Pick Me!

A weblog by Laura Moncur


The Familiar Stranger

Filed under: The Confessional — Laura Moncur @ 5:00 am

The Familiar Stranger is a person who you see on a regular basis, but choose to ignore. He is the walking guy with the cowboy hat and the trench coat in <?xml:namespace prefix = st1 ns = “urn:schemas-microsoft-com:office:smarttags” />West Jordan. He is the homeless guy on the corner of I-80 and 700 East. She is the girl at the gym who exercises every day at lunch time on the elliptical trainer. She is the person who drives the neon green car in the opposite direction every day. You never talk to them, yet you recognize them every day. You miss them if they aren’t there.

I had never heard the phrase before May of this year, when Boing Boing directed me to this article at The Feature. I now know that the paper describing this strange relationship has existed since 1972, but I’m so behind on reading obscure research papers from psychologists that I don’t think I would have ever gotten to that one on my own.

Stanley Milgram was the same psychologist that brought forth the idea of Six Degrees of Separation. His idea of The Familiar Stranger is also concerned with knowing people, but these are people that you choose to ignore. Berkley is doing more research on this idea.

Ever since I heard about this concept a couple of months ago, I have been thinking about it. I thought maybe that it might explain the confession problem that I have. Maybe, I thought to myself, I’m talking to familiar strangers, breaking the “ignore me” rule. Maybe that misstep of unspoken etiquette is the explanation for varied and personal confessions I receive on a regular basis. Maybe I notice the familiar strangers in my life a little more than other people do and I end up inviting them into my life by talking to them instead of ignoring them like I’m “supposed” to.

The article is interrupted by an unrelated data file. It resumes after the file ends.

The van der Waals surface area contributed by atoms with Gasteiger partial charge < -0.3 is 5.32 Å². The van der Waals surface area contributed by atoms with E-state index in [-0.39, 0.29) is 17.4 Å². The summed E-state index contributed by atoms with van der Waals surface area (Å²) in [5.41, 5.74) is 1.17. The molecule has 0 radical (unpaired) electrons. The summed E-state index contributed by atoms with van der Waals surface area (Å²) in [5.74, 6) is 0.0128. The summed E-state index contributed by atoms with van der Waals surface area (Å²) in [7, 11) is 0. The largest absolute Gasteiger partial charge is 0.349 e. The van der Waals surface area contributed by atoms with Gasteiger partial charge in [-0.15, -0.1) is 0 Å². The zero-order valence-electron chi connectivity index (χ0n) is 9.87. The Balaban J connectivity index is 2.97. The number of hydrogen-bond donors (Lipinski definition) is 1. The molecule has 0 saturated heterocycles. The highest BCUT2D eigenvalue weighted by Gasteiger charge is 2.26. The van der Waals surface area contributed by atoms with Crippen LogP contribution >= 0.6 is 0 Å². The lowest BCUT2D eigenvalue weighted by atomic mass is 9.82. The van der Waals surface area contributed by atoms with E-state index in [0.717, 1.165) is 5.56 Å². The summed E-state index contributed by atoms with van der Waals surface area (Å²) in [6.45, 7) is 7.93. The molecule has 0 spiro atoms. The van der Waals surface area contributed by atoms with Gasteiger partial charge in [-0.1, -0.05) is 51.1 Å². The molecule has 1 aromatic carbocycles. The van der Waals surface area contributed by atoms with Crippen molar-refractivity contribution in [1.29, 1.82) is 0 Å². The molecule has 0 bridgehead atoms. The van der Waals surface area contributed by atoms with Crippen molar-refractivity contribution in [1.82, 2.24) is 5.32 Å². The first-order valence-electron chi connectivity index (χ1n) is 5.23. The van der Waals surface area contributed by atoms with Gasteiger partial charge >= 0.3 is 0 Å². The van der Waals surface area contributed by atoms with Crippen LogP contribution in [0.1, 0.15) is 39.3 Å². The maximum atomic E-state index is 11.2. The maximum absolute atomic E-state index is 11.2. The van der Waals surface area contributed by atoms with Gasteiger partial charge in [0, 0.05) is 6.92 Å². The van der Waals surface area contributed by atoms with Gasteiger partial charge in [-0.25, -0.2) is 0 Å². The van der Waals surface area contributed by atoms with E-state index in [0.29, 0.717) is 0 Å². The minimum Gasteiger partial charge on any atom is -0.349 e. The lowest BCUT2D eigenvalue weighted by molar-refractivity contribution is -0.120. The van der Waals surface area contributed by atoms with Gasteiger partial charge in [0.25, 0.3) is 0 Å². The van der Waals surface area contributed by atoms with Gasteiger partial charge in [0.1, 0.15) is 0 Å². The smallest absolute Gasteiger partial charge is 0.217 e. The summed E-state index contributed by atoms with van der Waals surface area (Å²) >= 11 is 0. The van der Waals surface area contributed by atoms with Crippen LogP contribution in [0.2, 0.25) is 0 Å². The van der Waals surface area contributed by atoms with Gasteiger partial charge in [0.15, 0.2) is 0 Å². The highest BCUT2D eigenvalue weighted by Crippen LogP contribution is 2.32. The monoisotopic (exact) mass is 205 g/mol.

Since my discovery of this concept, a movie is in the works. Some slasher movie, I guess. Sure, the familiar stranger could be malignant, but the idea of the familiar stranger being your savior is more intriguing to me. Why don’t they write a movie about someone who is on the subway every day and sees the same people every day and the train gets stuck or maybe it’s an elevator to a huge building like the World Trade Center that houses many different businesses? These people who see each other every day really get to know each other and eventually fight to stay alive together, creating a bond. I’d rather watch that, but it’s so hard to convey the idea of a person who you see every day, but choose to ignore. How do you do that on film?

This whole concept has me thinking about all of those people that I see every day and ignore. Would I live a fuller life if I talked to them? Would I just be inviting more strange and heartbreaking confessions? Should I ignore them? Should I avert my eyes? Am I overstepping some invisible line every day, causing discomfort in others? Should I just stay in the house and avoid human contact at all costs? Should I get a BlueTooth phone so that I can see how many of my familiar strangers are nearby? Should I purposely go to different places in the city to avoid these people? Do people on the Internet count? If I read someone’s blog, but never comment, are they a familiar stranger? What about the people who lurk on my blog? How does whuffie fit in to all of this? This whole idea has my head spinning and I don’t know how I think about it all.


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